Power supply schematics

Discussion in 'Electronics Resources' started by elguasio, Nov 23, 2008.

  1. elguasio

    Thread Starter New Member

    Nov 23, 2008
    My computer doesn't turn on (Dell XPS Generation 4).

    I have found the power on button have no power, since this power supply (Newton Power Ltd. NPS-460BB D) is switched by this only button I traced back to the power supply section that gives power to the power on button.

    Apparently the transformer that feeds the power on button circuitry is not good (transformer: MP-130B DET 0436 (06) 0336A DT-E16-099T).

    With this info I can try replacing the transformer, but I still would like to see the schematics to make sure before doing any soldering on the PCB.

    The question is: where may I get the schematics for the Newton Power NPS-460BB D power supply?

    Thanks for any suggestions.
  2. studiot

    AAC Fanatic!

    Nov 9, 2007
    Even if you are an experienced electronics engineer I would advise you not to mess with a suspect laptop supply.

    Set against the cost of a new XPS if you damage it, the cost of a new supply is peanuts.

    What is the model number of your XPS? It will start with M and be on the label on the underside.

    Have you tested the power supply? What voltage is it rated for?
    You can get cheap replacements quite readily.
  3. elguasio

    Thread Starter New Member

    Nov 23, 2008
    This is a tower not a laptop.

    Dell Dimension XPS Generation 4
    The model #WHL
    The service tag is CMMXG61.

    The power supply is rated for 460 watts 110 VAC.

    Yours is good advice, that is the reason why is always a good idea to double check the output voltages of all leads coming out from the power supply after the repairs had been done. They have to be exactly as the manufacturer specifications.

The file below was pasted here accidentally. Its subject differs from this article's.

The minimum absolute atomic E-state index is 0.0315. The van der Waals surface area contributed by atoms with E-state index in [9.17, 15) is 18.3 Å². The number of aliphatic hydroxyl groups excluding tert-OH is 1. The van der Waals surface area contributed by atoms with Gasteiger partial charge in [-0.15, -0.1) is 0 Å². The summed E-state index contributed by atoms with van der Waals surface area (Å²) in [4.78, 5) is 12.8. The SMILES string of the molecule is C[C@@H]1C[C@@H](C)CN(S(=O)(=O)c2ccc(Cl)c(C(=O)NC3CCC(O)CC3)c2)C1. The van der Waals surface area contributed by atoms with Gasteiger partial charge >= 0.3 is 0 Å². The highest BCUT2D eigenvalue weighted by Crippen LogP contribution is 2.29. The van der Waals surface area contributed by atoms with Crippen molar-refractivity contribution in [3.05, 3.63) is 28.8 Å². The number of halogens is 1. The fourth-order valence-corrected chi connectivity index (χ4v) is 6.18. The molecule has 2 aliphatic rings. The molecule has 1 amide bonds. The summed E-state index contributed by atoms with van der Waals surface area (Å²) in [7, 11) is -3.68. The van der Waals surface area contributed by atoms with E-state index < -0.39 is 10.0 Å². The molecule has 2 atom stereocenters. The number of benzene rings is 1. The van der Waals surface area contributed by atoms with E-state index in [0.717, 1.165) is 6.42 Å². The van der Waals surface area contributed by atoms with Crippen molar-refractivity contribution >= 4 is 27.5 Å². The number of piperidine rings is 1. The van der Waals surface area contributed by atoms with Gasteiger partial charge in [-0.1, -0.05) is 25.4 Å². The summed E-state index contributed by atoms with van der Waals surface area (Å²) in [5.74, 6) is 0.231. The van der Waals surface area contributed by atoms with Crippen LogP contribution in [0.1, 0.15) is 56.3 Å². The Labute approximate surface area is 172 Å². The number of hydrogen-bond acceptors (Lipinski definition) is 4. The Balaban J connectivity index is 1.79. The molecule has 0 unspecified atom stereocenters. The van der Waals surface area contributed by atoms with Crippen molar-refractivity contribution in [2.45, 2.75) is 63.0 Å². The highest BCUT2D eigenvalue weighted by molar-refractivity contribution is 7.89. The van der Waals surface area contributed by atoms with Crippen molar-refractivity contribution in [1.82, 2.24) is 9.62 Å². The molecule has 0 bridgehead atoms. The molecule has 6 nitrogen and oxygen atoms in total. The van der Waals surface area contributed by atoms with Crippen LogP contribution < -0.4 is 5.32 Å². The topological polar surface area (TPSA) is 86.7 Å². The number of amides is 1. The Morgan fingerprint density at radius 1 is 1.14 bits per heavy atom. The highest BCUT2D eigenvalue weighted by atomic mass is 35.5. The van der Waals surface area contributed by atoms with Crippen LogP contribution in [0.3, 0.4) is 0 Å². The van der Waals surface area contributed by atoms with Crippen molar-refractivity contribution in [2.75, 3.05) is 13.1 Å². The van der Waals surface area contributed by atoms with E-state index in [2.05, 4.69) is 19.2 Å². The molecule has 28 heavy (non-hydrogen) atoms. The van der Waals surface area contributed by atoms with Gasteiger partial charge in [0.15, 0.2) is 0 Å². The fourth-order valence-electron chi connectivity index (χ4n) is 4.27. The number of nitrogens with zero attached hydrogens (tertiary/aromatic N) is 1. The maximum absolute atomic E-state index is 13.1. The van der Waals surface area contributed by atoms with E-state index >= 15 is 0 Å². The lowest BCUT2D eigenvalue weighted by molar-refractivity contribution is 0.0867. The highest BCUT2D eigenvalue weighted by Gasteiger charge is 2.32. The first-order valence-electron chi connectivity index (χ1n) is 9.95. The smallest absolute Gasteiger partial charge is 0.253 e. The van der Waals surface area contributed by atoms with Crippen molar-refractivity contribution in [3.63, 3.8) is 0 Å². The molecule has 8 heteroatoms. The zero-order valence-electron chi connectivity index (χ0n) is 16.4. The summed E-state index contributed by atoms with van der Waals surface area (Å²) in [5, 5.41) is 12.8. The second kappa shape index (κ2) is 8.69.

Upon checking the numbers on the transformer I couldn't find the required part. I checked on Mouser.com and Digi-key.com Do you have another parts supplier?

    Thanks for your help.
  4. studiot

    AAC Fanatic!

    Nov 9, 2007
    Mains fed computers don't use transformers, at least in the conventional power sense. They are SMPS (switched mode power supplies)

    The power supplies are sealed units within the box will not work unless the correct loads are present at the appropriate sockets on the connector.

    These loads are usually provided by the motherboard.

    Further there is data interchange between the power supply and the motherboard during bootup.
    This is to prevent incorrect voltages appearing on the logic chips, messing things up.

    The sequence is the front panel push button provide a momentary closed contact. this activates the run up sequence in the power supply.
    During this run up no external voltages appear, except one small independent 5volts supply.
    This powers certain sensing circuitry on the motherboard, not to do with memory or processor.
    When all the voltages have stabilised at their correct levels the power supply asserts the Power Good line and applies the voltages to the outputs.
    This signal causes the motherboard to initiate its own startup (the boot sequence).

    The economics of repairing these is even more heavily weighted towards replacement, they can usually be had for less than the cost of an hour's tech time.
    I carry a plug in tester and simply replace (not open) if faulty.

    What more do you need to know?
  5. elguasio

    Thread Starter New Member

    Nov 23, 2008
    Studiot you really make your point.

    My case is just that I'm retard! HAHA

    Yes I will buy the power supply!

    But as I said I'm retard an old retard that just want to see if he can still fix something.